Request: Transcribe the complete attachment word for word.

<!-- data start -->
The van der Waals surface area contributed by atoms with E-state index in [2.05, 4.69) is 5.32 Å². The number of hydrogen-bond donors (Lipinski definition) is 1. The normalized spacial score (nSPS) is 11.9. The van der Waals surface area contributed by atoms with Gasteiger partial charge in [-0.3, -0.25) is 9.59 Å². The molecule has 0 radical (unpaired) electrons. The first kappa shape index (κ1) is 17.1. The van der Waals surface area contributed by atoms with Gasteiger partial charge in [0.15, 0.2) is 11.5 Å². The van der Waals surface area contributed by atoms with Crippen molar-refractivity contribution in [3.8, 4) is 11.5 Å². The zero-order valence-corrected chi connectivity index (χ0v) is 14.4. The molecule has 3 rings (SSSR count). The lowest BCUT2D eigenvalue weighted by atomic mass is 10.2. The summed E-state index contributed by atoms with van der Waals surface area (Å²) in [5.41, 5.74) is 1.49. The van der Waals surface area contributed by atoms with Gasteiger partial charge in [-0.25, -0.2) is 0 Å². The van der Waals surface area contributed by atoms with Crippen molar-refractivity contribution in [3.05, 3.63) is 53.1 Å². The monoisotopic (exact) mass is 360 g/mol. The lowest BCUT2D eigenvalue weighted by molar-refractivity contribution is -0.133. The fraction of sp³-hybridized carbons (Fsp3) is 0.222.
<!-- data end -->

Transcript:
The van der Waals surface area contributed by atoms with E-state index in [2.05, 4.69) is 5.32 Å². The number of hydrogen-bond donors (Lipinski definition) is 1. The normalized spacial score (nSPS) is 11.9. The van der Waals surface area contributed by atoms with Gasteiger partial charge in [-0.3, -0.25) is 9.59 Å². The molecule has 0 radical (unpaired) electrons. The first kappa shape index (κ1) is 17.1. The van der Waals surface area contributed by atoms with Gasteiger partial charge in [0.15, 0.2) is 11.5 Å². The van der Waals surface area contributed by atoms with Crippen molar-refractivity contribution in [3.8, 4) is 11.5 Å². The zero-order valence-corrected chi connectivity index (χ0v) is 14.4. The molecule has 3 rings (SSSR count). The lowest BCUT2D eigenvalue weighted by atomic mass is 10.2. The summed E-state index contributed by atoms with van der Waals surface area (Å²) in [5.41, 5.74) is 1.49. The van der Waals surface area contributed by atoms with Gasteiger partial charge in [-0.25, -0.2) is 0 Å². The van der Waals surface area contributed by atoms with Crippen molar-refractivity contribution in [3.05, 3.63) is 53.1 Å². The monoisotopic (exact) mass is 360 g/mol. The lowest BCUT2D eigenvalue weighted by molar-refractivity contribution is -0.133. The fraction of sp³-hybridized carbons (Fsp3) is 0.222.